11:23 Mark Hale, Director of Business and Operations, CHAPS is representing a payments MI in the UK and points out it survived the last crisis well, but you need to be prepared for change.
11:19 Euroclear's Trundle says his firm is regulated by the Band of England (BoE) and there are always three key discussions Euroclear has with them - operational risk; cyber; and recovery plans. These are the three key resiliency issues for him.
11:09 The Market Infrastructure (MI) resiliency panel begins with each member introducing themselves and the resiliency challenges they face. Coen Voormeulen, Division Director, Cash and Payment Systems at De Nederlandsche Bank starts off by noting that the present resiliency challenges emanate from cloud services, increasing complexity and real-time demands - not to mention strengthened regulatory oversight. A lot there for the panel top get their teeth into there.
The evolution of MIs: Meeting the resilience challenge
With cyber-crime on the rise and the regulators mandating greater use of market infrastructures, what are MIs doing in order to maintain availability and ensure operational and financial resilience?
- James Barclay, Executive Director Global Market Infrastructures, J.P. Morgan
- Mark Hale, Director of Business and Operations, CHAPS Co
- John Trundle, Chief Executive Officer, Euroclear UK and Ireland
- Coen Voormeulen, Division Director, Cash and Payment Systems, De Nederlandsche Bank
- Harry Newman, Head of Market Initiatives EMEA, SWIFT (moderator)
10:31 The all woman panel enters a Q&A section and in response to audience seeks to define 'what is cyber-crime?'. It's card skimming, DDoS attacks, phishing, etc. The recent Video mouse attacks on UK bank branches is also mentioned as the threat is discussed. An honourable mention goes to the Heartbleed bug too, which although not criminality motivated as a honest coding error, did expose online businesses to the threat of fraud. As the FCA's McDermott says: "It's all related to fraud." …which is why FS firms must also be on their guard.
10:16 Justine Walker, Director, Financial Crime (Sanctions and Bribery), British Bankers' Association joins the debate, pointing out regulations on financial crime and other areas apply to correspondent banking, trade finance, retail banking and lots and lots of FS segments - all of whom have to comply. ... first mention of the danger of 'unintended consequences too'!
10:09 Nationwide's Julia Dunn, Chief Compliance Officer, joins the cyber-crime focused debate, explaining to the panel and the audience that: "Customers can come into our branch at Nationwide but we also authenticate online, on mobiles and in the digital world [to fight cyber-crime - key theme alert here!]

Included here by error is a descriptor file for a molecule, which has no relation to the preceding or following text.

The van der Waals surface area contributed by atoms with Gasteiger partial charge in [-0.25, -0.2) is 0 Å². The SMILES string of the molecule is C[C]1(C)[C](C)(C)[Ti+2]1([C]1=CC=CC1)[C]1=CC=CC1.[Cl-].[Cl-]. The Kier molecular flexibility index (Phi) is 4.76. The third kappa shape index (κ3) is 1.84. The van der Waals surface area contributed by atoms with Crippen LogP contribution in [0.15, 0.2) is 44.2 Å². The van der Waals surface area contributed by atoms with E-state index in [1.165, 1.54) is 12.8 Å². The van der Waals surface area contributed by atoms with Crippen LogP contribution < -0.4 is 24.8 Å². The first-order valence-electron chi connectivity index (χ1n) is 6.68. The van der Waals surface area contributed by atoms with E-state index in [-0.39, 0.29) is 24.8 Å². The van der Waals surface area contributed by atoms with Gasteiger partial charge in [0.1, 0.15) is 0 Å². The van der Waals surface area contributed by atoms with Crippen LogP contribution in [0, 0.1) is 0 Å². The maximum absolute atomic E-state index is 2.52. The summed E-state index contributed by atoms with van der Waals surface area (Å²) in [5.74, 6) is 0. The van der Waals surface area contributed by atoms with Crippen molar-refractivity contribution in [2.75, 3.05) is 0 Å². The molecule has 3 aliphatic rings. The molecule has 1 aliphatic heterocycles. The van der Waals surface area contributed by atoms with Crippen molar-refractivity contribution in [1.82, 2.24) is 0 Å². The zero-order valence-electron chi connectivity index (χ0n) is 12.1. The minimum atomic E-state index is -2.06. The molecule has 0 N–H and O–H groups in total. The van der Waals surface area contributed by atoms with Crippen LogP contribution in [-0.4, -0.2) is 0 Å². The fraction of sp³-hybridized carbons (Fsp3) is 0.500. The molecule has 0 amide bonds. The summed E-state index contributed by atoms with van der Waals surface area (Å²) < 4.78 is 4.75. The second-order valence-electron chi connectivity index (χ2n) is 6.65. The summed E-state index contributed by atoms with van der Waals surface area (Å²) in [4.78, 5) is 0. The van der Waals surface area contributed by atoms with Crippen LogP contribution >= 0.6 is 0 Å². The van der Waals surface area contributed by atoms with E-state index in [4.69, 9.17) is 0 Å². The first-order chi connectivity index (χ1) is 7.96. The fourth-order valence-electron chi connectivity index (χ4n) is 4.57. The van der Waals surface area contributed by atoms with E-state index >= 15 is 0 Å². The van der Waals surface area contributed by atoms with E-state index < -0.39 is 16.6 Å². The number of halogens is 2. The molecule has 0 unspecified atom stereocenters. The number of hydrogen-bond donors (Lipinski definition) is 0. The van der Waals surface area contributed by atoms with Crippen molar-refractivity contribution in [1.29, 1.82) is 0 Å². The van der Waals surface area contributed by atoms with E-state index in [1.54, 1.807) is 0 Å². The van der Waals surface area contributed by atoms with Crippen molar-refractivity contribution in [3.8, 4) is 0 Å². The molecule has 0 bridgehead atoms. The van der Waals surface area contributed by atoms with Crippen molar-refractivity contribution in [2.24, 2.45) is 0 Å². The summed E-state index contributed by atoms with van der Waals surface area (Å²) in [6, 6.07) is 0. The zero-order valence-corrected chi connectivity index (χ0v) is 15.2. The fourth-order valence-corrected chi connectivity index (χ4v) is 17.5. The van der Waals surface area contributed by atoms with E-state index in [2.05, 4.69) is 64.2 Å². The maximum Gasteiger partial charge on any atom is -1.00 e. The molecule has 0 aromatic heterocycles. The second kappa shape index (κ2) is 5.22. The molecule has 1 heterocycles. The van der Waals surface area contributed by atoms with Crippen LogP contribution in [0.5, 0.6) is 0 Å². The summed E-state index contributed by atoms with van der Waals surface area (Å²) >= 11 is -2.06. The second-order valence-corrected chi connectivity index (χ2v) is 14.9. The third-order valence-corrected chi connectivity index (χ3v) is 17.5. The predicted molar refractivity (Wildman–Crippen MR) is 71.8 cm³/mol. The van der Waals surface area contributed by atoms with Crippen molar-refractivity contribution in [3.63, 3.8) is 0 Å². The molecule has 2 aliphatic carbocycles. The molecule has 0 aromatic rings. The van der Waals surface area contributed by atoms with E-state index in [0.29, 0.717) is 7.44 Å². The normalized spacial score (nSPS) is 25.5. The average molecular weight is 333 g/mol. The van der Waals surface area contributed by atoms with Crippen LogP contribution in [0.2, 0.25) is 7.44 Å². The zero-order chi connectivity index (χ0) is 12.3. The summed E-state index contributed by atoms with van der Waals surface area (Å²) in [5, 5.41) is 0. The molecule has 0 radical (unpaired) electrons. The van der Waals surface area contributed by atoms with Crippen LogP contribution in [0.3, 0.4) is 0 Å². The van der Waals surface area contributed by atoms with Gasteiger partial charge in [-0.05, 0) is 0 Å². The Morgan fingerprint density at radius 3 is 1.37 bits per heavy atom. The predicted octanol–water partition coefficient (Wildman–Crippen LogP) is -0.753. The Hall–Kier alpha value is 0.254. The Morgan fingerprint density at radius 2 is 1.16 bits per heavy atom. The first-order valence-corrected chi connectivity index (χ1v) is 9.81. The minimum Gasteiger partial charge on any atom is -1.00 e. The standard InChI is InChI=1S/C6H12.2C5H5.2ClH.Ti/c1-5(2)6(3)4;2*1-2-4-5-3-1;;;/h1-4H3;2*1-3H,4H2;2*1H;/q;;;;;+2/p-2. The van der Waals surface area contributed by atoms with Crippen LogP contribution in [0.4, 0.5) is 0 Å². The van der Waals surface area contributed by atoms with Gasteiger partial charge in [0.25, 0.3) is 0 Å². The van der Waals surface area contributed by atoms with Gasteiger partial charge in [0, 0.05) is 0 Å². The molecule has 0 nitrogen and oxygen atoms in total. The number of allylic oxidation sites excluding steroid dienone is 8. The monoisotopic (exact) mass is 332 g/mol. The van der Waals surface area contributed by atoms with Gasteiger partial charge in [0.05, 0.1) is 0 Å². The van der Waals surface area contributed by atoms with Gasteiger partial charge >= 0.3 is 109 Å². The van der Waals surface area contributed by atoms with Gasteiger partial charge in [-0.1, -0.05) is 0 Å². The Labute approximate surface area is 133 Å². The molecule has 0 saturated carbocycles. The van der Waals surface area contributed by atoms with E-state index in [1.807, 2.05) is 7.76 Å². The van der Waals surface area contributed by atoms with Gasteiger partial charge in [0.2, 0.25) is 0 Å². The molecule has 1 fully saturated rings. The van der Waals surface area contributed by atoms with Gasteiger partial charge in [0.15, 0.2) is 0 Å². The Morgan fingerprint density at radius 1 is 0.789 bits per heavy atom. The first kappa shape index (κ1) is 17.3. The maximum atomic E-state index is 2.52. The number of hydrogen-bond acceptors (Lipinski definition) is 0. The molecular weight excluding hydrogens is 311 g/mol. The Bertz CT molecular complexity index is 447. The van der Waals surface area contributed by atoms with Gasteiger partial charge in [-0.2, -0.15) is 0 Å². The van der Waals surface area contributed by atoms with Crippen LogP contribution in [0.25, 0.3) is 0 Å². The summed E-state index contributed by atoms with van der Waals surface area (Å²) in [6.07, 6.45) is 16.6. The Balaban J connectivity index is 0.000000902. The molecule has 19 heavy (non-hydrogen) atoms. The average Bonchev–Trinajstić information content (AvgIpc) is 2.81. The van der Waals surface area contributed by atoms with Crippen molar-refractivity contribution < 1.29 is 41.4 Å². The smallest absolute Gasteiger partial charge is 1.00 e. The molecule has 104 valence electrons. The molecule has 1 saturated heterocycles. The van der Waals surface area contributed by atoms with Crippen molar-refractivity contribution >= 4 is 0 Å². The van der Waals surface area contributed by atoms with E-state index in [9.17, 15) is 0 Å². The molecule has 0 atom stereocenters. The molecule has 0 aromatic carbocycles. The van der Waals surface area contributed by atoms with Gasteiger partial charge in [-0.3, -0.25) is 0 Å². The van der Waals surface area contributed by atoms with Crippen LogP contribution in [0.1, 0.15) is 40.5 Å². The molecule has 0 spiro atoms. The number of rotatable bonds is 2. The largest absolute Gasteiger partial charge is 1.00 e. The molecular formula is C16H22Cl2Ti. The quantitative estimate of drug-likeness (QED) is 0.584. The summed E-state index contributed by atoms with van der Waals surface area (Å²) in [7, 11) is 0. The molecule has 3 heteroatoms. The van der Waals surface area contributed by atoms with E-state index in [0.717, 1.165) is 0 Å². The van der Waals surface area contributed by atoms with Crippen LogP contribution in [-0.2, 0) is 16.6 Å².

10:01 HSBC have appointed thousands of regulatory and compliance staff recently after recent fines points out the moderator Paul Lewis, before questioning HSBC as to why. Barbara Patow responds: "We've appointed the staff to look after our business which is increasingly complex - facing KYC and a lot of other rules … we also need to ensure global consistency," she points out.
09:53 Tracey McDermott, FCA: Continues her opening address warning "that where we see that things are wrong we will intervene and have done so. As regulators though we need buy-in from you too though, the industry."
09:48 Tracey McDermott, Executive Board Member, Director of Enforcement and Financial Crime, FCA: explains how financial crime has always been with us - despite the headlines, it's always been there. It's certainly true cybercrime is a constant arms race between the attackers and the defenders
09:25 Paul Lewis: Congratulates everyone for making it despite the Bob Crow memorial strike held today in London in his honour
09:25 - 10:30 Opening panel - Fighting financial crime: strategies for compliance
- Julia Dunn, Chief Compliance Officer, Nationwide
- Tracey McDermott, Executive Board Member, Director of Enforcement and Financial Crime, FCA
- Barbara Patow, Global Head of GBM Financial Crime Compliance, HSBC
- Justine Walker, Director, Financial Crime (Sanctions and Bribery), British Bankers' Association
- Paul Lewis, Business Journalist (moderator)
09:15 - 09:25 Keynote - The future of London as a financial centre
- Fiona Woolf, Lord Mayor of the City of London
Opening the event, Fiona Woolf, Lord Mayor of the City of London, will share her views on the outlook for London as an international financial centre in light of the regulatory and governance challenges ahead - one of the themes of the day. The post-crash 'new normal' is cited.
09:15 Welcome remarks by Arun Aggarwal, Managing Director, UK & Ireland, Swift. He's outlining the theme for the day about how to get the most out of your business in an increasingly regulated environment where collaboration, shared service and economies-of-scale savings are forcing strategic, tactical and operational rethinks. The need for compliance and profitability is being stressed, as well as London's role as a global capital centre. We're underway.
08:47 Registrants are being handed more caffeine and croissants here to rev them up after battling through the Tube strike this morning and to prepare them for the hoped for interactive panel debates, networking and Q&As later on. Many are swapping stories about the innovative new ways they found into the central City of London business district today, but I haven't seen any stray novelty rickshaws getting attendees here from the West End yet!
08:11 Everyone is gathering for tea here at the Brewery, UK, ahead of the 'Swift Business Forum, London 2014, one-day event. Many have battled through the transport Tube Strike today in London and fought their way here on buses, bikes, in taxis and on foot after the shutdown of the London Underground for a 48-hour strike. Let's hope the debate today between the regulated and the rule-setters is more nuanced and conciliatory than that between Tube staff and management. The event can be followed here or via the direct Twitter hashtag. The full Swift agenda can be found here.